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Life Thursday Doors

Thursday Doors JWH

John Woolman was a famous Quaker in the 18th Century. He lived in New Jersey and was a strong abolitionist. In 1772 Woolman sailed to Britain to speak out against slavery. Instead of taking a passenger’s cabin, he showed his egalitarian spirit by lodging with the crew. When he arrived in London, the Quakers were rather taken aback by his shabby clothing, but when he spoke condemning the injustice of slavery, he was accepted.

To spread the word, he set off to travel north to York but declined to travel by stagecoach because he felt it was cruel to drive the horses so hard. Instead, he walked, preaching against slavery en route. Sadly, he picked up smallpox along the way and died just after reaching York. He is commemorated by the establishment of John Woolman House. This is a Quaker residential home for older people, close to New Walk. The doors facing New Walk are painted in bright colours.

This door without a handle is not part of John Woolman House
And neither is this distressed door. It is on Princess Street Backways.

By Dr Alfred Prunesquallor

Maverick doctor with 40 years experience, I reduced my NHS commitment in 2013. I am now enjoying being free lance, working where I am needed overseas. Now I am working in the UK helping with the current coronavirus pandemic.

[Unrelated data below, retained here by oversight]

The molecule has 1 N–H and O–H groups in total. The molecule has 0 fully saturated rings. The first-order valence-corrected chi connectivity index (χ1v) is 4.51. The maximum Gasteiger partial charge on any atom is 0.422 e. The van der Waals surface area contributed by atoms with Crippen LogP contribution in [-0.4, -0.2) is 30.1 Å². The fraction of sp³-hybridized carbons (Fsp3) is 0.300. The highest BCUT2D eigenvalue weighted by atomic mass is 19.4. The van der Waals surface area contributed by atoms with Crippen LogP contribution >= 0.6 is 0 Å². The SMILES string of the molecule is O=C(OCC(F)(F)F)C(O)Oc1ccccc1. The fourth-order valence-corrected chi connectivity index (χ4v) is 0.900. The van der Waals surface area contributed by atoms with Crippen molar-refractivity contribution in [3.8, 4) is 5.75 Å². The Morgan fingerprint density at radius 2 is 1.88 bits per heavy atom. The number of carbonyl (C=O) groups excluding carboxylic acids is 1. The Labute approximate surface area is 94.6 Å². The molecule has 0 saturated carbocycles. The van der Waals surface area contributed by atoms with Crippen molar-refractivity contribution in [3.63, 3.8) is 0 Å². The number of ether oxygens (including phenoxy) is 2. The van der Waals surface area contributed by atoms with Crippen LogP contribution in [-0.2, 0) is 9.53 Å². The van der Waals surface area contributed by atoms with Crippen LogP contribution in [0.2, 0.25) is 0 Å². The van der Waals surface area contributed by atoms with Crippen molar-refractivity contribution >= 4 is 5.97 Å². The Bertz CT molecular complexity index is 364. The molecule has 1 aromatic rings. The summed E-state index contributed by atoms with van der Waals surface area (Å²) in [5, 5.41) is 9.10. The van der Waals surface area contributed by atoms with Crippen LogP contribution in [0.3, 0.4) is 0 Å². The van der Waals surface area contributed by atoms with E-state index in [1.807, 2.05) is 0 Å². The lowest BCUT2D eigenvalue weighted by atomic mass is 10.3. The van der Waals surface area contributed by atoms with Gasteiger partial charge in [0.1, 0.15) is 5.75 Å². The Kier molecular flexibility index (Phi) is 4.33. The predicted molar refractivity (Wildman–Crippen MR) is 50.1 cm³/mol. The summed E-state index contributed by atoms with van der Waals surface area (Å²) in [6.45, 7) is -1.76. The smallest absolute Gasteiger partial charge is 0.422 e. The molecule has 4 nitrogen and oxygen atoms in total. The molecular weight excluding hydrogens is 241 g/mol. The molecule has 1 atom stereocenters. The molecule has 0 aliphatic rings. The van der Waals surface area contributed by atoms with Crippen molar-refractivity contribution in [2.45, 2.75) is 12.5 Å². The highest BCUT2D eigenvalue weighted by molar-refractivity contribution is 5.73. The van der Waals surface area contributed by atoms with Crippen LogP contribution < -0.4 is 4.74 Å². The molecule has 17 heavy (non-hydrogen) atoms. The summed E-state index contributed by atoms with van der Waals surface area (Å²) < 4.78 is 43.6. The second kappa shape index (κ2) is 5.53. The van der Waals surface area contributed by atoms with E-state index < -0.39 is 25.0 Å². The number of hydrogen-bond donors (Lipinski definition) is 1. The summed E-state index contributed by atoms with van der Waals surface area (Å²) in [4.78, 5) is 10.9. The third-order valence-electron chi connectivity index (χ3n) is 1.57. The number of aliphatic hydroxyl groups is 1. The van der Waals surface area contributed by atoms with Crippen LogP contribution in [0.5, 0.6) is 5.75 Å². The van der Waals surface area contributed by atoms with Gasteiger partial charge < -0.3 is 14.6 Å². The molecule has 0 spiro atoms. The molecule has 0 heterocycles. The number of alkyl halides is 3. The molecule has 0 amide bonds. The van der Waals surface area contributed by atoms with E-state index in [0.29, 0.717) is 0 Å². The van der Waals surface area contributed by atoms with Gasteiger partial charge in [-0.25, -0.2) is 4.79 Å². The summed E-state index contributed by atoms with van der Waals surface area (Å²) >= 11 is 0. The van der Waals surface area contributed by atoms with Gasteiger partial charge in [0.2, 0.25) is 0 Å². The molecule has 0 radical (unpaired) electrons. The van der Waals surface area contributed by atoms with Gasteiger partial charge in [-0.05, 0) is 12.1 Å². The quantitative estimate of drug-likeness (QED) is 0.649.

9 replies on “Thursday Doors JWH”

I used to live just around the corner from John Woolman House, as you know. I never knew that fascinating story about him being a Quaker abolitionist of superb egalitarian views. But I have always understood that the facade facing Museum Square is entirely reproduction. It was rebuilt to modern proportions when the Residential Home was added behind. It doesn’t stop the doors being handsome, but they may be 50, rather than 150 years old.

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Those are bright and beautiful doors, and I love the roof details. John Woolman is such an interesting man, a man of unique convictions. Thanks for sharing this with Thursday Doors.

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